# [portland] Still Having List/Tuple Problems

kirby urner kirby.urner at gmail.com
Thu Apr 17 01:49:05 CEST 2008

```On Wed, Apr 16, 2008 at 4:24 PM, Rich Shepard <rshepard at appl-ecosys.com> wrote:
> On Wed, 16 Apr 2008, kirby urner wrote:
>
>  >>>> thekeys = set([i for (i,j) in mydata])
>
>    I thought this more elegant, but when I could not use the 'j' values
>  associated with each 'i' value I did some reading on sets. They are
>  iterable, but not indexable. And I need to access each 'j' associated with
>  each 'i'.
>

Yeah, was just using the set to garner / harvest unique keys
(throwing away j values, keeping only i values), then in the
next loop building a data structure with filtration.

Here'd be a complete program, data set of my own invention:

IDLE 1.2.1
>>> thedata = [('salmon',1),('tuna',1),('salmon',3),('rockfish',4),('salmon',2),
('rockfish',2),('tuna',9),('barracuda',4),('trout',1),('barracuda',18)]

def groupstuff(anydata):
thekeys = set([i for (i,j) in anydata])  # get unique i values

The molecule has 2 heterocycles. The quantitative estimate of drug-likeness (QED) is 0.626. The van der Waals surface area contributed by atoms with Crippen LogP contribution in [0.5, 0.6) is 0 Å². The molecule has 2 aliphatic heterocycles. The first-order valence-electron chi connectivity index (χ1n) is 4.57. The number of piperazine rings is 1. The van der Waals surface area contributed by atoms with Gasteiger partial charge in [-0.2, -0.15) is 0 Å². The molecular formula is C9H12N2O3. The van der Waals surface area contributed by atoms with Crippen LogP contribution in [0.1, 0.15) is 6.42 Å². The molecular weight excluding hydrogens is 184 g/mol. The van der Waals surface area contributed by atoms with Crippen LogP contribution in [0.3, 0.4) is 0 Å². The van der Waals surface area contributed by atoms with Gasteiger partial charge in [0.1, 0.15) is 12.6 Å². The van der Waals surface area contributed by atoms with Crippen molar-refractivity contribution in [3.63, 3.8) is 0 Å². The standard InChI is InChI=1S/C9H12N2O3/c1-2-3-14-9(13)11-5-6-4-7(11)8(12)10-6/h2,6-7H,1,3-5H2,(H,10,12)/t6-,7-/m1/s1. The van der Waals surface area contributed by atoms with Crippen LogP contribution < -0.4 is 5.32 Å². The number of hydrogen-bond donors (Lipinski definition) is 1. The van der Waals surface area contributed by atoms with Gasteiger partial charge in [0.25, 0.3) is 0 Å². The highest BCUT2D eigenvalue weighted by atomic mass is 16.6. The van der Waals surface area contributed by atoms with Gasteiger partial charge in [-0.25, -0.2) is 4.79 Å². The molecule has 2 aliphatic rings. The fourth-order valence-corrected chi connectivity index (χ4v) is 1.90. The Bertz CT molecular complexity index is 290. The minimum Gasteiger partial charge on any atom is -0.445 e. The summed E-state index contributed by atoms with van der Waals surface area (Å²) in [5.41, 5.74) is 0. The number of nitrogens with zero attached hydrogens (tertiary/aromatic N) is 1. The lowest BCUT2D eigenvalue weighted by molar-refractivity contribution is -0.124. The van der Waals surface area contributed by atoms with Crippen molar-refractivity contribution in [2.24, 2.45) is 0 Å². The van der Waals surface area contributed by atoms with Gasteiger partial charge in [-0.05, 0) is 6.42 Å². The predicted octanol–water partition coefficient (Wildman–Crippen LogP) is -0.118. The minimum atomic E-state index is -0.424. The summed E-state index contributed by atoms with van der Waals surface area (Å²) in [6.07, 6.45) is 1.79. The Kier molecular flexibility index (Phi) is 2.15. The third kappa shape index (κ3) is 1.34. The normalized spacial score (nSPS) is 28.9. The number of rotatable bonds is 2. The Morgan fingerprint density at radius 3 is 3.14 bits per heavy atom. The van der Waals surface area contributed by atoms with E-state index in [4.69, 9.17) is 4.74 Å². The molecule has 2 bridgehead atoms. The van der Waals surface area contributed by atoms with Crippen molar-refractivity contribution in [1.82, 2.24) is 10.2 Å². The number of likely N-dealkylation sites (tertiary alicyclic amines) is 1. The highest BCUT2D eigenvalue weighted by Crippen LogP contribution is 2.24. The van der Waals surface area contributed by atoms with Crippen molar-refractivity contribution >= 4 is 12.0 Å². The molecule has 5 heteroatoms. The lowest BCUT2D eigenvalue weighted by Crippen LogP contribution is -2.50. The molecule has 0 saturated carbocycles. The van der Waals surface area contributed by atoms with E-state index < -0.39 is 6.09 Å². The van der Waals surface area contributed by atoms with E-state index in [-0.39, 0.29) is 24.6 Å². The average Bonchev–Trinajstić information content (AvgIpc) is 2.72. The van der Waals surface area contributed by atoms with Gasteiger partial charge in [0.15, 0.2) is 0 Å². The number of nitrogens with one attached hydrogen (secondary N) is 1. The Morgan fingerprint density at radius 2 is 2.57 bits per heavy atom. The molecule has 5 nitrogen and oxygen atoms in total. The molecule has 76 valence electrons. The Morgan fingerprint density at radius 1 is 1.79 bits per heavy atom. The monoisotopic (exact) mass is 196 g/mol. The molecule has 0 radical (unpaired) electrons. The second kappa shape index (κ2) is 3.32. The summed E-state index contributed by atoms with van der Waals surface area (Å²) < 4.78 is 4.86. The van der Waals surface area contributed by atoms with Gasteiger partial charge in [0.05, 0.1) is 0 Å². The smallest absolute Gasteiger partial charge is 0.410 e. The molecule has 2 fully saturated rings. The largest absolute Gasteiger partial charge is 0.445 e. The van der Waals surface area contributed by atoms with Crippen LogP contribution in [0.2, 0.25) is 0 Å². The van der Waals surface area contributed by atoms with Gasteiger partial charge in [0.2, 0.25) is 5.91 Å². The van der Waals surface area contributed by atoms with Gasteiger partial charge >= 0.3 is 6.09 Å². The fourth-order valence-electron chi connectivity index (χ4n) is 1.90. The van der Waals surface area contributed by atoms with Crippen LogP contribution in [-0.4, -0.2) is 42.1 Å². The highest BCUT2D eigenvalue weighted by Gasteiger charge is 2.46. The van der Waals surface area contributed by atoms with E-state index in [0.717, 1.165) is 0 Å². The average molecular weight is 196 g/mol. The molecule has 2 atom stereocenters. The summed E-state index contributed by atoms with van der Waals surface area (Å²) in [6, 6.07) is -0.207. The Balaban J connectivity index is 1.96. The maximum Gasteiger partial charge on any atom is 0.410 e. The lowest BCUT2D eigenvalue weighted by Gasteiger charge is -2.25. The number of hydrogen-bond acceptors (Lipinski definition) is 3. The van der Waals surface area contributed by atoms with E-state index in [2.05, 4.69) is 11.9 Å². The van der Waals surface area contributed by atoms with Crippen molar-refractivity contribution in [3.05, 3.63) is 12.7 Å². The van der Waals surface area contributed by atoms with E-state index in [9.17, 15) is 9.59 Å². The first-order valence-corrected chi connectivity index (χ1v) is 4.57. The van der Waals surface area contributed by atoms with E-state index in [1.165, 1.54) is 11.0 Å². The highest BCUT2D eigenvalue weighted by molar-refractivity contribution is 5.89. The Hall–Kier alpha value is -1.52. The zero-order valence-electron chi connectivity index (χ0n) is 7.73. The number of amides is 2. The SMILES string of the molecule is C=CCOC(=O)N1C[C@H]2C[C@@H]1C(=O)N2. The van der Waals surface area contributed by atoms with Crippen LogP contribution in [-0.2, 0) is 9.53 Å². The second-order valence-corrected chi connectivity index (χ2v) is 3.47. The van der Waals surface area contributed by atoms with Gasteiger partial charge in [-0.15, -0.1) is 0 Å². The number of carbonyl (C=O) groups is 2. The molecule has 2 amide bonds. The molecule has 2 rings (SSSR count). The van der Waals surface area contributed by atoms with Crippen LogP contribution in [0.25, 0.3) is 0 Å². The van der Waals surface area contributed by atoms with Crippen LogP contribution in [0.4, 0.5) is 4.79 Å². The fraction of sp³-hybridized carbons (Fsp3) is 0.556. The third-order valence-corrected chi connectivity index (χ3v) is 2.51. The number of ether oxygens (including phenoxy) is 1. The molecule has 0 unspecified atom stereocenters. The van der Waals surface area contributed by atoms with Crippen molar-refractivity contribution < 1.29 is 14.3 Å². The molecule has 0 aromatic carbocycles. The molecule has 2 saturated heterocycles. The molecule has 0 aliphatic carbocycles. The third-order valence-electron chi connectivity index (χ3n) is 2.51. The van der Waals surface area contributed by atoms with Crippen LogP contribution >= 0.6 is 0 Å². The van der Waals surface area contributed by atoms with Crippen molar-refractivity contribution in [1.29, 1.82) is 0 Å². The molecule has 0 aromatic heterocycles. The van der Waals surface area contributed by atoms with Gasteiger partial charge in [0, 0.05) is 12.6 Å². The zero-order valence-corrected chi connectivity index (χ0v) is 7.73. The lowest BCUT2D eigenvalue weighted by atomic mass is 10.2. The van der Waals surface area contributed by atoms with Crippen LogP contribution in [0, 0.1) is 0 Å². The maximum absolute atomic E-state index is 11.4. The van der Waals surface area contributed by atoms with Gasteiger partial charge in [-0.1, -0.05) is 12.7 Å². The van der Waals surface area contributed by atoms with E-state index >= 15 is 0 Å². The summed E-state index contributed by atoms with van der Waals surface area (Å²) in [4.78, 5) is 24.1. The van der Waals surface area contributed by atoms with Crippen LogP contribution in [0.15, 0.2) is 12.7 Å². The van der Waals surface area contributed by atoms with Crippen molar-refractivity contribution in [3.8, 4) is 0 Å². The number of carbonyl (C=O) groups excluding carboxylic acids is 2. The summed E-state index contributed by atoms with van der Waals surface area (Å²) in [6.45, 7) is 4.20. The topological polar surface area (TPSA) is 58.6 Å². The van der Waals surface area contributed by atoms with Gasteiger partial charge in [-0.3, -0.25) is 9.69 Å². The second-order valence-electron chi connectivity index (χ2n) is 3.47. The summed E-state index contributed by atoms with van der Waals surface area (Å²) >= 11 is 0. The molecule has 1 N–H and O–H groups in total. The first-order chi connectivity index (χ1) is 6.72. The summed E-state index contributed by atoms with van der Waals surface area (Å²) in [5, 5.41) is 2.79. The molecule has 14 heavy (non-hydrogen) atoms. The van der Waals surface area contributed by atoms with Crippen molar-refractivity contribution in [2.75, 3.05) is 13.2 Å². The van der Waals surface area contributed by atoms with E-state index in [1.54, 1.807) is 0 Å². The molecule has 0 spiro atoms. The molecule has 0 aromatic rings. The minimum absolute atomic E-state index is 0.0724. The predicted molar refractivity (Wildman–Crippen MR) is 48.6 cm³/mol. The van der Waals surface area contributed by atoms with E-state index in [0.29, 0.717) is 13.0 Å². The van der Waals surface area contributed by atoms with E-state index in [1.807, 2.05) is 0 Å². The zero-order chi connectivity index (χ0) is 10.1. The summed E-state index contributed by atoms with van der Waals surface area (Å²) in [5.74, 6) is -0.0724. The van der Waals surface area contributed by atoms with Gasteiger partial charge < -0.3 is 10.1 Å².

grouped = {}  # return a dictionary listing j values, indexed by i values
for key in thekeys:
grouped[key] = [ j for (i,j) in anydata if i == key ]  # scoop out j values
return grouped

>>> groupstuff(thedata)
{'salmon': [1, 3, 2], 'tuna': [1, 9], 'barracuda': [4, 18],
'rockfish': [4, 2], 'trout': [1]}

def graphit(groups):
for key in groups.keys():  # loop through indexes
print key
for graph in sorted(groups[key]):  # assume ordering of j-values matters
print graph

>>> graphit(groupstuff(thedata))
salmon
1
2
3
tuna
1
9
barracuda
4
18
rockfish
2
4
trout
1

>    But, I learned quite a bit. I think the groupby() approach is most
>  suitable for my need.
>
>  Thanks all,
>
>
>
>  Rich
```